Teaching Scrum by concentrating on Agile practices


The purpose of adopting Scrum is not to adopt Scrum in and of itself. It is to make a team and its organization more effective. The best way to do this is to learn how to do Agile & then use the Scrum framework to support these practices. This is the opposite of learning the Scrum framework first and leaving teams to figure out how to do Agile.

Scrum is usually taught as a forcing framework. That is, use Scrum’s immutable roles, events, artifacts and rules to both uncover impediments to a team’s ability to deliver value as well as force the team to adopt solid Agile methods that will overcome these challenges (e.g., small stories are needed so they can be completed in a sprint).

Another way to adopt Scrum, however, is to directly learn what doing Scrum would have you do while learning enough of Scrum to support these efforts.

We must remember the distinction between Scrum as a framework for developing software in an Agile manner and what Agile software development actually is.  They are not the same.  The first approach leaves the teams to figure out what actual Agile practices they must do. For teams new to Agile this can be difficult. The second approach requires a skilled practitioner to identify how a team should adopt Scrum and teach that to them. Learning the details of Scrum later is not that difficult.

Scrum as a Forcing Framework

This is a kind of two-step process. By attempting to achieve value in two weeks (or whatever sprint length you are using) you will discover your impediments to delivering value quickly. Scrum’s roles, events, artifacts, and rules are immutable to force you to follow them. Actions you take to follow them will improve your delivery of value. For example, completing stories by the end of the sprint will require having small stories that are accurate descriptions of what is needed. It will also require close collaboration between the product owner and the development team as well as tight collaboration in the development team of coding and testing. This approach is using Scrum as a forcing framework – in order to do the immutable aspects of Scrum you are forced to make changes to your work. While it tells you the objective, it doesn’t tell you how. This is not unlike the ubiquitous financial advice of “buy-low sell high.” Sounds good, but how?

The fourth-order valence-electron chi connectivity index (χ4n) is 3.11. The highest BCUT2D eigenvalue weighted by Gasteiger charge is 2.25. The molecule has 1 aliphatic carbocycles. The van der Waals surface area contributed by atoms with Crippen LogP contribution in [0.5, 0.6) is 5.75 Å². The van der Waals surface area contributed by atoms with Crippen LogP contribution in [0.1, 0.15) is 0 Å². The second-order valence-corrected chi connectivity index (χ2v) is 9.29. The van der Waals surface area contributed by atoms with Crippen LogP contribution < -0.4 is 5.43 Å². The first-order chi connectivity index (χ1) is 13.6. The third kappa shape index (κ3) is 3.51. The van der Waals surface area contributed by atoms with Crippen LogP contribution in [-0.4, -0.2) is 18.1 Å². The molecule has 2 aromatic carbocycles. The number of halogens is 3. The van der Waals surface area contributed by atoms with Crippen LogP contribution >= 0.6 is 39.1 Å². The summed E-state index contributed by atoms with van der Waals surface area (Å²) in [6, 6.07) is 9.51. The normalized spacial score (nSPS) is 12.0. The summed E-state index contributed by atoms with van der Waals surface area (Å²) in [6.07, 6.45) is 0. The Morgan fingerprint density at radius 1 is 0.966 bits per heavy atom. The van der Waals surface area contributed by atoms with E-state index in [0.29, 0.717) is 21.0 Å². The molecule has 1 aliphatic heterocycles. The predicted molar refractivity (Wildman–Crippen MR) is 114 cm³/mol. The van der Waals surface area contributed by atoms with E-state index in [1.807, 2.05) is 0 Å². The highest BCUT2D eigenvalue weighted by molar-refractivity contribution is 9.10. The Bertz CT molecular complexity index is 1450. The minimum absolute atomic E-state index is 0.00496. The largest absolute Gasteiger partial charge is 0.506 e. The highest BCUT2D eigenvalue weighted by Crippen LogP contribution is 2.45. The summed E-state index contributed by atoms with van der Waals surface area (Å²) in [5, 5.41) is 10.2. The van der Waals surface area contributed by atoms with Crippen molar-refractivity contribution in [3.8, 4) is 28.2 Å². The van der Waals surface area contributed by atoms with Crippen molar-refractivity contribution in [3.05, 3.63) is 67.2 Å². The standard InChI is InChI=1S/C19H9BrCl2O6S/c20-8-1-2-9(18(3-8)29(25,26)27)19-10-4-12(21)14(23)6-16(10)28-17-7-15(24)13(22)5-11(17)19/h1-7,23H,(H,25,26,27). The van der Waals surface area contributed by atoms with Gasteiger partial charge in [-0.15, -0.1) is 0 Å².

Scrum as a Supporting Framework

This has teams first is to be taught that which Scrum will eventually force you to do. This is not hard to ascertain since the goals of Scrum are fairly straightforward. To paraphrase Ron Jeffries description of Scrum you’ll need:

  • a strong connection to the business deciding what needs to be done and what needs to be deffered
  • have all the skills you need to build the product right on the team
  • have a tested tangible product every couple of weeks and show it to stakeholders
  • regularly  review how things went and strive to improve them

This requires an experienced trainer who has development experience  and can ascertain the right practices for the team being adopted in order to accomplish this. This trainer does not need to be a developer now, but must have been one in their career in order to be able to relate to the development team.

The Challenges of Learning Scrum and then Agile

Even if a company has the budget to do a Scrum-centric training followed by what they need to know, the time commitment of their teams is excessive. What typically happens is that teams become well-trained in Scrum and learn a little about Agile analysis, design, code and test, but do not learn it on their own work – so the concepts don’t travel well. Another challenge is that the team now has new things to do for which they don’t always see the value. This often causes resistance. The result is that most developers won’t figure out how to actually adopt the practices they need to in order to make Scrum work. Teams often abandon the rigor of Scrum and practice “Scrum-but” (we do Scrum but we don’t do …) or the Scrum Master becomes dogmatic about following the Scrum mandates.

Adopting Scrum as a supporting framework

A more effective way to adopt Scrum is to focus on what the team actually needs to do to get its work done. This has initial training being light on Scrum and more focused on writing good stories (from the teams own product backlog), how to collaborate and how to complete demonstrable work. This requires some form of Acceptance Test-Driven Development which alleviates most of the challenges teams new to Scrum have – achieving high collaboration and writing small stories. By spending the first workshop days focusing on how to be effective, Scrum’s roles, events, artifacts, and rules can be seen as supporting what needs to happen.  Training a team on what they need to be doing provides an opportunity for them to do hands on work together . A pre-canned Scrum Master class cannot do this since it is about Scrum and not the work Scrum suggests you do.


Given the realities of budgets and time available for training, either approach will have challenges.  The real question is which is more effective for those learning Scrum:

  • Learn Scrum and have to figure out how to do that Agile analysis, design, code and test required to be effective?
  • Lean how to write clear, effective stories and have a general understanding of Scrum and have to learn how to fill in the blanks of the Scrum training?

The harder part of Agile is actually doing it. The framework provides no detail on how to do this. Scrum is designed for a reason. It will support teams doing Agile development. Therefore, Scrum should be taught as a supporting framework, with the focus on development. People will understand how and why Scrum will support them and figure out those details later. This comparison is assuming equal investments in time and dollars for the training.